And Charlie was obviously very good at mashed potato snaffling, because, when I looked at his empty bowl, it was clear he had beaten me.  Hands down.  And all around us, staring from the little nooks and crannies of the ceiling, and beneath tables, and from behind chairs, the monsters and lobsters were cheering!

Borrowing Some Light From Author Graham Hurley

Graham Hurley is a fascinating man.  Lean, with a grey-white widow’s peak, and a slight spike to his hair, he stands before the assembled group in the Mary Rose Museum in Portsmouth Dockyard, among ancient cannons and other relics of Tudor life – square backgammon sets and soft leather shoes, solid wooden cups and terrifying metal syringes: a modern figure, poised, thoughtful and calm, taking a few seconds to gather his thoughts.

Graham Hurley, International Thriller Writer, and Local Boy
Graham Hurley, International Thriller Writer, and Local Boy

The Mary Rose Museum is not the most obvious place to meet an internationally published author with a string of 27 novels to his name.  And yet there is a logic to it.  Graham has made Portsmouth the subject of many of his books, including the series that has proven a real success over the last ten years.  Those are the novels with, at their centre, the “slightly woolly and not quite solid” Joe Faraday, a Portsmouth Detective Inspector involved in investigating murders and other heinous crimes in the dark criminal underworld of the naval port.  The stories are internationally acclaimed, yet rooted in the island city.  Hurley’s writing straddles two horses.  To me, a dweller in Pompey, his work is that of a local author who describes the railway stations and roads, housing estates and seascapes of my home town.  So, it is strange to think that under the magic filter of his writing, the streets of Britain’s only island city might seem to others a dark, crime-ridden place, exotic, grimy and extreme – or somehow like Detective Inspector Rebus’s Edinburgh, except with frigates and a Pompey accent.

Look at him as an exhibit now, standing among the glass cases of the Mary Rose Museum, beside him a beautifully carved metre-long model of the old Tudor warship, motionlessly plying its way across a circle of yellow formica above a sea of blue carpet.  Take in his angular figure with the prow-like nose and the eyes that seem often focussed in a middle distance, deep-set in his head.  The long delicate line of the jaw and the face that is lined with the experience of his craft, and of the people he has met who have fed his storytelling life.  Note his tight khaki jumper and his jeans slightly loose around the lean waist because, maybe, he has burned up the carbs with his obvious mental energy. And note also the calm and pulled-back manner in his movements.  Unassuming.  If I were to identify an aesthetic to his look it would be this: “Light”.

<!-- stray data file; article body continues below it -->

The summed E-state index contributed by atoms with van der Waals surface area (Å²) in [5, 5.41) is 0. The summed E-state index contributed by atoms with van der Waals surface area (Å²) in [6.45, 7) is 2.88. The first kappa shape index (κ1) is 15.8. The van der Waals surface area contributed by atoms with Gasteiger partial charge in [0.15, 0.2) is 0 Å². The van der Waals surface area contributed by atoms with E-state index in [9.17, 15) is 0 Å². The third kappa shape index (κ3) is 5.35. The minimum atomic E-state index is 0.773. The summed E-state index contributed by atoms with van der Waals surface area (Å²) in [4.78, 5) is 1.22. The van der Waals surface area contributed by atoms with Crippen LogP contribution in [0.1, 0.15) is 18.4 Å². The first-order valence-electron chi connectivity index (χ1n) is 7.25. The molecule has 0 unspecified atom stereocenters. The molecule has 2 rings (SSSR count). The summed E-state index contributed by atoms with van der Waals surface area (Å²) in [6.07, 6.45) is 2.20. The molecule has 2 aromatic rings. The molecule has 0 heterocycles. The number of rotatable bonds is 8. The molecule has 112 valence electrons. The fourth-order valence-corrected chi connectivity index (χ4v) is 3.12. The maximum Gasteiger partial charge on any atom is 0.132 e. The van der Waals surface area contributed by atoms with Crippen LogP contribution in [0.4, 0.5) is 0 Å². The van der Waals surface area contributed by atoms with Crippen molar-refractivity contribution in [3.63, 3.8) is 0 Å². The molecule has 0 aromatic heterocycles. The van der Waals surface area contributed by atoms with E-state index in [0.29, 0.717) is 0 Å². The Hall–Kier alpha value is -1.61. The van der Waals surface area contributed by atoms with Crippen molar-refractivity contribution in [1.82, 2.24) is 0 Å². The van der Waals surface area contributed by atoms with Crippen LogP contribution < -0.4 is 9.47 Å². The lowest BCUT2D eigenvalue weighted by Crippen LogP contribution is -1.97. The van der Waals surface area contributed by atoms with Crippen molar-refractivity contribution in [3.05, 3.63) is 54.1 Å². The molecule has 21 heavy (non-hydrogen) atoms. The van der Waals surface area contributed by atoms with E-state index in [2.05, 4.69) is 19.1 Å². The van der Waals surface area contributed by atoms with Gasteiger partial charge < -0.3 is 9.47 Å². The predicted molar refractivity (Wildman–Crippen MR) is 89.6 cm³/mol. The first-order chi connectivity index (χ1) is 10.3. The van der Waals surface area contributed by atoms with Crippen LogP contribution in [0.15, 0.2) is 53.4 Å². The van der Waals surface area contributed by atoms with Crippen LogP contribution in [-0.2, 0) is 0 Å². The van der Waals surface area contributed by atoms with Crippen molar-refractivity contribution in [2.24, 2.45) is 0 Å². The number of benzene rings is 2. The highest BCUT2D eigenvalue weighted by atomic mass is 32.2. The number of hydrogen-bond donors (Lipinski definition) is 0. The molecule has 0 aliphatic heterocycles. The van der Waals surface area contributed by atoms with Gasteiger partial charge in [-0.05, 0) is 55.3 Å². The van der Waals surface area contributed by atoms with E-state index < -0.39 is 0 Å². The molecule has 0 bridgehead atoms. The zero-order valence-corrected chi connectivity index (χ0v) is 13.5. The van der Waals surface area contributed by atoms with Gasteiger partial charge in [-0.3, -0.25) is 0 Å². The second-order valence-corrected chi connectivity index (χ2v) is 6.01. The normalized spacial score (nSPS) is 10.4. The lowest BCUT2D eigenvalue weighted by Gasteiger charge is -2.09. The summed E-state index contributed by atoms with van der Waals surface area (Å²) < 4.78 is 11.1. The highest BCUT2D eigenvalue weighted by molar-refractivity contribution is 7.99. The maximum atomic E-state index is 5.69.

The talk he is about to deliver, in his measured voice will wash over the audience for an hour and a half.  It will be on the subject I am learning about every day.  It is “the virus in his blood” that he has made a living from, and which pushes him onwards and onwards to new creativity: writing.

…as a child, his greatest gift from his mother was a library ticket for the Clacton-on-Sea library…

With little preamble, he begins, speaking in his soft manner, intimate, pulling us in to listen to the quiet way he describes his early world.  His talk is heartening, warm, inspiring, informative and joyful.  So he tells us how he revelled in a post-War childhood devoid of television, and how those early years echoed with his father’s great love: the Third Programme.  Bach, Brahms and Beethoven were the choices he had for evening entertainment with the family, and in response to those choices he tells us how he drew into the world inside his own mind to form his own entertainment.  How he would disappear with a feigned bad head and head up to his room to read and read and read.

He tells us how, as a child, his greatest gift from his mother was a library ticket for the Clacton-on-Sea library and how that ticket transported him to whole new worlds.  He tells us how one day he took “one step up” in the library and started reading books from that “great tidal wave of writing” that came out of World War II.  Page-turning stories, page-turning documentaries that absolutely pulled him along and taught him what a book should do: hold your reader with every word.  And he tells us how his mother, avid for movies, took him every Tuesday through the snow and the sunshine to the cinema to watch “Reach for the Sky” and “The Cruel Sea” and so many others – many being films of the books he had already absorbed – and which gave him yet more insight into the way a story is made.

These were the formative years of the writer, which were followed by the apprenticeship.  When he was only 13 years old he started his first novel.  In the freezing parlour that was reserved by the family for special days he set up his Olivetti 32 typewriter with carbon copy paper on the bridge table and was faced with his first task of “getting his characters into the room”.  He tells us how that piece of simple choreography was for him an immensely difficult task.  Why?  Because it meant negotiating a door… which entailed considering what that door might be made of, and the colour of it, and how it was painted, and the tribe that sat under it in the rainforest that the wood came from…  At this time Graham’s filtering process was not yet fully developed, but this single revelation told me something else: that he had the writer’s “sideways mind” when young.  That a door wasn’t just a door, but was a portal into possibilities that others miss.  And that too, was a gift that would be immensely useful in his later writing.